Photo: Wikimedia Commons
The NYT’s editorial on housing policy makes it sound like it expects the Nasdaq to return to its 2000 peak of 5000. The NYT wants more action on housing in order to get prices to rise and boost the economy. There is so much that is wrong about this view, that is difficult to know where to begin.At the most basic level, why on earth would we expect house prices to rise? Has the NYT still not noticed the housing bubble? There was no logic to the run-up in house prices over the years 1996-2006.
This run-up was a break from a 100 year history in which nationwide house prices had just tracked the overall rate of inflation. There was nothing in the fundamentals to support this run-up as was demonstrated by the fact that rents only slightly outpaced inflation in the first half of this period and not at all in the second half.
At this point, the bubble has now largely deflated so that prices nationwide are within a range that can be viewed as consistent with their long-term trend. In some areas (e.g. Los Angeles, New York, San Francisco) the bubble still has some air that is likely to continue to dribble out. In other areas (e.g. Los Vegas and Phoenix), prices have probably over-corrected on the downside leading to some eventual rebound, but there is no reason to expect a nationwide increase in house prices. Furthermore, with nationwide vacancy rates still near record highs, how can the NYT seriously expect any substantial increase in house prices any time soon?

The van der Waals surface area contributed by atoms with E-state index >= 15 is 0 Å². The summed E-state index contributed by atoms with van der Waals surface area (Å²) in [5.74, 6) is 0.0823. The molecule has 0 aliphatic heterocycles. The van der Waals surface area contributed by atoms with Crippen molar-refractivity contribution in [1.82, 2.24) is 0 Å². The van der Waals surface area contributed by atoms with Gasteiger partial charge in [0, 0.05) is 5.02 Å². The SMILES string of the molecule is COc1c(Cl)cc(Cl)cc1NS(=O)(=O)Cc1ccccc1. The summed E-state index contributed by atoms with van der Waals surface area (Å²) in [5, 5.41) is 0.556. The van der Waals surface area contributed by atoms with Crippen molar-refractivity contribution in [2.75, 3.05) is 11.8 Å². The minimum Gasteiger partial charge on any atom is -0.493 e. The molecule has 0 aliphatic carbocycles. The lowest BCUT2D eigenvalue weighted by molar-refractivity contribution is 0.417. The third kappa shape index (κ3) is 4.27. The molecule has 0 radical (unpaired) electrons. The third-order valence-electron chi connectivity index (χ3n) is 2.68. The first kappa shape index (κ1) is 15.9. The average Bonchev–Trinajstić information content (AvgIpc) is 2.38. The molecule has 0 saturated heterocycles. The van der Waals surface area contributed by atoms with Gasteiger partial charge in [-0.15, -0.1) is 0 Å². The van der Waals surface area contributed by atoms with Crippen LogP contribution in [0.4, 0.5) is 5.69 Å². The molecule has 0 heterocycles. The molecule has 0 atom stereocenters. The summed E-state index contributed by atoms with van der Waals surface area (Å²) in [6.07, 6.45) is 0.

This brings up the next question, what exactly does the NYT expect higher house prices to do for the economy? In the bubble years, high house prices led to a near record building boom. Does the NYT think we will see a huge uptick in construction at a point where we still have vacancy rates near record highs?
The other part of the story was the consumption spurred by what proved to be illusory housing wealth. If we did get house prices up again then there is no doubt that it would lead to some additional consumption (the usual estimates are 5-7 cents on the dollar), but this seems a rather perverse way to try to generate demand in the economy.
Essentially higher house prices transfer claims to wealth from non-homeowners to homeowners. The higher house prices go, the more wealth homeowners can command and the harder it is for non-homeowners to become homeowners. (This is known as the “unaffordable housing” policy.) If we just want someone to spend money, wouldn’t a refundable tax credit do the trick better? Or, as more long-term policy, how about getting the dollar down and thereby boosting net exports?
While it is difficult to understand how the NYT thinks that housing policy will affect the economy, its agenda does make sense as housing policy. There should be pressure on banks to do more to modify loans to keep people in their homes. Of course having some sort of national right to rent policy would make the most sense, but hey, that would require some new thinking.
We should also be moving ahead with investigations with the purpose of prosecuting fraud. There were a lot of mortgages made in the bubble years that the issuers knew to be based on inaccurate information. This had to have been a matter of policy at the major subprime issuers. These mortgages were packaged into securities by Goldman Sachs, Merrill Lynch, Citigroup and the other investment banks and then resold around the world. Knowingly packaging and reselling fraudulent loans is also fraud.
The people at the top responsible for these actions badly need to be prosecuted and jailed. Our financial markets will not be safe until this happens. On this score, the NYT editorial is right on the mark.
Read more posts on CEPR »